Rehost. Rehosting involves simply taking legacy applications and their associated data from on-site servers and placing them on cloud servers. This is a risky endeavor. Without any modifications at all, the applications will likely not be able to take advantage of cloud attributes such as scalability and resilience and therefore, perform sub-optimally.

Rewrite/refactor. Rewriting legacy applications for cloud is also risky. With potentially millions of lines of code that need to be re-written, the project could take many months or years and be very expensive.

Replatform. Replatforming is the process of restructuring the code of legacy applications to optimize them for cloud without changing their functional logic. This is more efficient than starting from scratch. However, replatforming typically takes a lot of time and skill. It’s also costly because it is mostly a manual process.

Replatforming with Automation Speeds Legacy Application Migration

Amaze® is an enterprise-level cloud adoption platform that automates most of the actions in replatforming. Amaze® is especially useful when applied to migrating legacy applications because it allows organizations to realize the benefits of cloud with far less risk than rehosting and in far less time and with less cost than rewriting/refactoring or replatforming manually.

The two main areas where Amaze® saves the most time are in first intelligently identifying the code blockers and inhibitors in legacy applications that will require modification and second automating the process of making the majority of changes. This is accomplished in the following way:

Initially, Amaze® performs an application analysis on the source code of all applications an organization seeks to migrate to cloud. The applications are then quickly containerized with minimal refactoring and deployed on the chosen cloud platform. On deployment, Amaze® generates an assessment report highlighting the time taken to identify and replatform the applications. The report also identifies the various technologies in the composition of the applications. Based on this report, a replatform option is chosen. As a final step, required code and design patterns are automatically generated and refactored to take advantage of cloud attributes without changing the behavior of the applications.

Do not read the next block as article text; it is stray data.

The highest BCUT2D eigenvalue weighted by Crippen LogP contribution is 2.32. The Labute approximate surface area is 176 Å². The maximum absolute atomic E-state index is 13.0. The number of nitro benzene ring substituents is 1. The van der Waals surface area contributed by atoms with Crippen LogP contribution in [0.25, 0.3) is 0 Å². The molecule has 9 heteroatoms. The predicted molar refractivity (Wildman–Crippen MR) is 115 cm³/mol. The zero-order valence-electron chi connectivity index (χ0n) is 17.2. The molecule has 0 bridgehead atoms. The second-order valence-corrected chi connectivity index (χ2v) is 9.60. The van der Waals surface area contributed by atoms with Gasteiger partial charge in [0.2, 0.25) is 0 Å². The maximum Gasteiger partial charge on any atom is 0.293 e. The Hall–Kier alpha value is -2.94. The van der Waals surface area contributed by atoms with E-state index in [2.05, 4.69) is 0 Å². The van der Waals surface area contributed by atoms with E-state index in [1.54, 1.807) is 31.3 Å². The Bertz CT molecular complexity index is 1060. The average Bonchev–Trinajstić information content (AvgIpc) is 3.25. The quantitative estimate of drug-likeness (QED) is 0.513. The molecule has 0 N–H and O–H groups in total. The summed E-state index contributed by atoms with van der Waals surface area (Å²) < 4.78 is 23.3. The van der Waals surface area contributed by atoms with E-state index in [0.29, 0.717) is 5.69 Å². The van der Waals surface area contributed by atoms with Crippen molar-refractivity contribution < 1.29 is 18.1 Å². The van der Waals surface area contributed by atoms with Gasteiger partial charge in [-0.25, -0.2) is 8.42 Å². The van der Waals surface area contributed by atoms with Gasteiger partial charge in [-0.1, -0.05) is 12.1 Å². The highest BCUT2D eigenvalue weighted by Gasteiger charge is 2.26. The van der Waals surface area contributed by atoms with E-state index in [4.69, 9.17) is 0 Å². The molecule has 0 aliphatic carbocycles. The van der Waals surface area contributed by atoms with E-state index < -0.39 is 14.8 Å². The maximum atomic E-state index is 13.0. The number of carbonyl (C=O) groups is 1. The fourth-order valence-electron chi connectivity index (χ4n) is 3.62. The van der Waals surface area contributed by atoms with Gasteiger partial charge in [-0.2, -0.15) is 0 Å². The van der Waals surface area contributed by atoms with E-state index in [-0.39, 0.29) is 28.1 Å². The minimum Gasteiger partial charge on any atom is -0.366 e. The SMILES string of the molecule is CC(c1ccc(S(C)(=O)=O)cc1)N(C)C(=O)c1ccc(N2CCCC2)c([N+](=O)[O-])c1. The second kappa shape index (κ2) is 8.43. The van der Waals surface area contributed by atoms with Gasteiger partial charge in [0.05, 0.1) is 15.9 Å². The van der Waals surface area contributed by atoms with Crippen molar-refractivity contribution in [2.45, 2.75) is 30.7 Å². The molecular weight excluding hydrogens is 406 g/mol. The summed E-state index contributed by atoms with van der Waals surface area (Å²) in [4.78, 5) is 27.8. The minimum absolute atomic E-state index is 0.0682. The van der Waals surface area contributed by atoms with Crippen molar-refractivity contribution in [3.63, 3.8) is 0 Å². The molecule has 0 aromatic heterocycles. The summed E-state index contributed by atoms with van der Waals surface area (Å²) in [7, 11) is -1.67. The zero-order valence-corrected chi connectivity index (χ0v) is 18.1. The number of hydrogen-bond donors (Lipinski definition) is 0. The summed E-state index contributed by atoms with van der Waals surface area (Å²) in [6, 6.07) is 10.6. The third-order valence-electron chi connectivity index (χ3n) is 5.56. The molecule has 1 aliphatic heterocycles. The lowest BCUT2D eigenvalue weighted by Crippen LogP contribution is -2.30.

For migrating legacy applications, this high degree of automation reduces cloud migration time by up to 50% (see Figure 1), reduces cost by 50-60% compared to manual efforts, and increases developer productivity by up to 25% for changes that must be made manually.

Figure 1: Impact of Automation on Legacy Application Cloud Migration Time

Consider the example of a Fortune 100 financial services company seeking to curb the escalating costs of running a portfolio of legacy applications on proprietary licensed software and hardware. To reduce costs, the company decided to leverage open-source technology deployed on cloud. However, the company was unable to execute this project because the application portfolio had grown in functional complexity and technology debt over a period of several years. Further, the subject matter experts who had built these applications were no longer with the company and available documentation was inadequate. The company decided to engage with a replatforming partner to proceed.

After evaluating multiple competing solutions, the company chose Amaze® because of its ability to deliver valuable insights about the applications without documentation or subject matter experts and a high degree of automation as well as versatility and risk mitigation features. Most of the competing options promised to complete the project in 6 to 9 months. Amaze® helped the customer replatform its entire application portfolio in less than 10 weeks.

Amaze® Enables a Cloudify Everything® Strategy

There is a lot of buzz about cloud-first and cloud-smart strategies. With cloud-first, an organization commits to evaluating cloud as a solution first but leaves the door open to alternatives. While this allows for greater flexibility, it inevitably relegates legacy applications to the back of the line for cloud migration because of the greater challenges they pose. A cloud-smart strategy, such as the one adopted by the U.S. federal government in 2019, assumes that organizations must build knowledge, revise security and procurement policies, and upgrade workforce skill levels before attempting cloud migrations. These and other perceived barriers can stop a cloud program in its tracks.

The common flaw in most cloud strategies is that they focus on what is not possible instead of what is possible. As a result, organizations deploying these strategies tend to define cloud opportunity too narrowly and put artificial constraints on cloud adoption.